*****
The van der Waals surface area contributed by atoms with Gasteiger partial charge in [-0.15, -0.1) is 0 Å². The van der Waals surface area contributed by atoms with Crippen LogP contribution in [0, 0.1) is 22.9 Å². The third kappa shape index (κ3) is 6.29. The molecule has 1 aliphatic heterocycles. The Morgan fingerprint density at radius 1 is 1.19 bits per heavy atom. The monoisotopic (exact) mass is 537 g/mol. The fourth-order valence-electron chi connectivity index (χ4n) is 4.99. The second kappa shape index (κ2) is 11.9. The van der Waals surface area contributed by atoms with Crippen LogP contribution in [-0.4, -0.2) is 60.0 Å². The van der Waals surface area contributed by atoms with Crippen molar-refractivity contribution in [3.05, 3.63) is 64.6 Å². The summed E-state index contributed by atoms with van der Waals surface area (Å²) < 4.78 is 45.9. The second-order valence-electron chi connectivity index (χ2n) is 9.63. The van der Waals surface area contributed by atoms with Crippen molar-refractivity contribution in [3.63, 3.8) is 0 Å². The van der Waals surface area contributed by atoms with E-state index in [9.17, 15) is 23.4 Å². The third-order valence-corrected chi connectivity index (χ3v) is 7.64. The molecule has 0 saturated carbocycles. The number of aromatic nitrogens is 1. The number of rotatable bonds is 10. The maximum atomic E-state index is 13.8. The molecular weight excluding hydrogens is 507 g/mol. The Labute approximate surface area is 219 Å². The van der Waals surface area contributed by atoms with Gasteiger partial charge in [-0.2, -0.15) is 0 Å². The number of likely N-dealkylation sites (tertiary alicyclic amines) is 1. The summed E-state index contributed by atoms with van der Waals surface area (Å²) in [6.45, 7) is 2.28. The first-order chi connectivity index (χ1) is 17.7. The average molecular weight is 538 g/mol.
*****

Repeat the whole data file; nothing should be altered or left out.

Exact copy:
The van der Waals surface area contributed by atoms with Gasteiger partial charge in [-0.15, -0.1) is 0 Å². The van der Waals surface area contributed by atoms with Crippen LogP contribution in [0, 0.1) is 22.9 Å². The third kappa shape index (κ3) is 6.29. The molecule has 1 aliphatic heterocycles. The Morgan fingerprint density at radius 1 is 1.19 bits per heavy atom. The monoisotopic (exact) mass is 537 g/mol. The fourth-order valence-electron chi connectivity index (χ4n) is 4.99. The second kappa shape index (κ2) is 11.9. The van der Waals surface area contributed by atoms with Crippen LogP contribution in [-0.4, -0.2) is 60.0 Å². The van der Waals surface area contributed by atoms with Crippen molar-refractivity contribution in [3.05, 3.63) is 64.6 Å². The summed E-state index contributed by atoms with van der Waals surface area (Å²) < 4.78 is 45.9. The second-order valence-electron chi connectivity index (χ2n) is 9.63. The van der Waals surface area contributed by atoms with Crippen molar-refractivity contribution in [3.63, 3.8) is 0 Å². The van der Waals surface area contributed by atoms with E-state index in [9.17, 15) is 23.4 Å². The third-order valence-corrected chi connectivity index (χ3v) is 7.64. The molecule has 0 saturated carbocycles. The number of aromatic nitrogens is 1. The number of rotatable bonds is 10. The maximum atomic E-state index is 13.8. The molecular weight excluding hydrogens is 507 g/mol. The Labute approximate surface area is 219 Å². The van der Waals surface area contributed by atoms with Gasteiger partial charge in [-0.2, -0.15) is 0 Å². The number of likely N-dealkylation sites (tertiary alicyclic amines) is 1. The summed E-state index contributed by atoms with van der Waals surface area (Å²) in [6.45, 7) is 2.28. The first-order chi connectivity index (χ1) is 17.7. The average molecular weight is 538 g/mol.